SINGAPORE — Samsung is due to launch its newest Galaxy smartphones on Thursday and these pricey devices are expected to deliver in terms of revenue and margins, an analyst told CNBC.
The South Korean tech giant’s high-end flagship devices are “trophy” products that signal to the industry at large the kind of innovation the company has in store for the rest of its product line, Bryan Ma, vice president for devices research at International Data Corporation said.
Reports indicate that Samsung may announce three smartphones for the Galaxy S series: S21, S21+ and S21 Ultra to succeed the company’s S20 devices. The launch will be broadcast at 10 a.m. ET (11 p.m. HK/SIN) on Samsung’s website.
“I think there is obviously some pressure in the middle of the pandemic, both on units and on average selling prices, but despite that, this is, of course, still a flagship product that has its place in the industry,” Ma said Thursday on CNBC’s “Squawk Box Asia.”
Typically, Samsung launches its Galaxy flagship devices in February or March, close to or during the Mobile World Congress trade show.
Ma said one of the reasons why Samsung brought forward the launch to January is to capitalize on Huawei’s ongoing struggles by releasing a “product like this and grab as much of that opportunity as they can.”
As part of a broader trade fight between Washington and Beijing, U.S. sanctions have crippled Huawei’s ability to do business. At one point last year, the Chinese firm had dethroned Samsung as the world’s top smartphone maker but that triumph was short-lived and its share of the smartphone market shrank.
While Samsung picked up some of the market share last year, Chinese smartphone maker Xiaomi has stepped up its efforts in places like Western Europe to fill in the gap left by Huawei through aggressive promotions and visibility efforts.
That is also likely another reason why Samsung likely brought forward its launch event, according to Ma. “As much as Xiaomi is known for having lower-end products, they’re also out there saying, ‘Look at this flagship Mi 11 phone with this outstanding camera,’ and all that sort of stuff. This is where Samsung basically gets to get on stage and say, ‘Look, this is what we’ve got here as well,’” he said.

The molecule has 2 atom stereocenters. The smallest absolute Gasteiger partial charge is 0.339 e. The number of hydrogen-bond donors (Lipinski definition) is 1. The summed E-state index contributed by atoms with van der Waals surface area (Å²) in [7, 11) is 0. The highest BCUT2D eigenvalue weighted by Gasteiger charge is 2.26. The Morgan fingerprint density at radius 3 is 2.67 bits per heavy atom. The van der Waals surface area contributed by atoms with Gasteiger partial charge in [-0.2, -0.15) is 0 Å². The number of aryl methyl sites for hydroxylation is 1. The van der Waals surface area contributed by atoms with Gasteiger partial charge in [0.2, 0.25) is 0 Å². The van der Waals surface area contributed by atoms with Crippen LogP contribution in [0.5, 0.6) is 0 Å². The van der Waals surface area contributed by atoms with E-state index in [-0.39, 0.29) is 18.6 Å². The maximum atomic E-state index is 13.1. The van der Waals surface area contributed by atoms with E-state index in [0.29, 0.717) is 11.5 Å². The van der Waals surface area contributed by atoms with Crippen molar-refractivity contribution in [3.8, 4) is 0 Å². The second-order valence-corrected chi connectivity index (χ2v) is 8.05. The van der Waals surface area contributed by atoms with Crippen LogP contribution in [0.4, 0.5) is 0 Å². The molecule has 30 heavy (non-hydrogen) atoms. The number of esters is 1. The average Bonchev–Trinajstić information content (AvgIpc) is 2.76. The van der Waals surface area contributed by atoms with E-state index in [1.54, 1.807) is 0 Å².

The maturity of the smartphone industry limits the kind of innovation that companies like Samsung can tout for their new generation of devices. But the world’s largest smartphone maker is making progress in one area where the rest of the industry is still playing catch-up.
“Don’t forget, one of the big things that Samsung is betting on is foldables, which most of the rest of the industry doesn’t quite have yet. And Samsung’s already on its second, moving into third generation products now,” Ma said. He added that he expects a new foldable device to likely be announced in the second half of 2021.
Samsung’s president and head of mobile communications business, TM Roh, last year said in a blog post that the company will expand its portfolio of foldable smartphones, making those devices “more accessible to everyone.” That could potentially signal foldable smartphones with a less hefty price tag than what Samsung currently has on the market.
Still, Thursday’s smartphone launch is unlikely to move the needle on Samsung’s stock price by much. That’s because the main profit driver for the company is its lucrative semiconductor business that sells memory chips which are used in smartphones, laptops and data centers.
“Nonetheless, this branded Samsung product division, particularly again on these high-end products, are still very profitable for them and should continue to deliver in that sense,” Ma said, referring to Samsung’s IT and mobile communications business.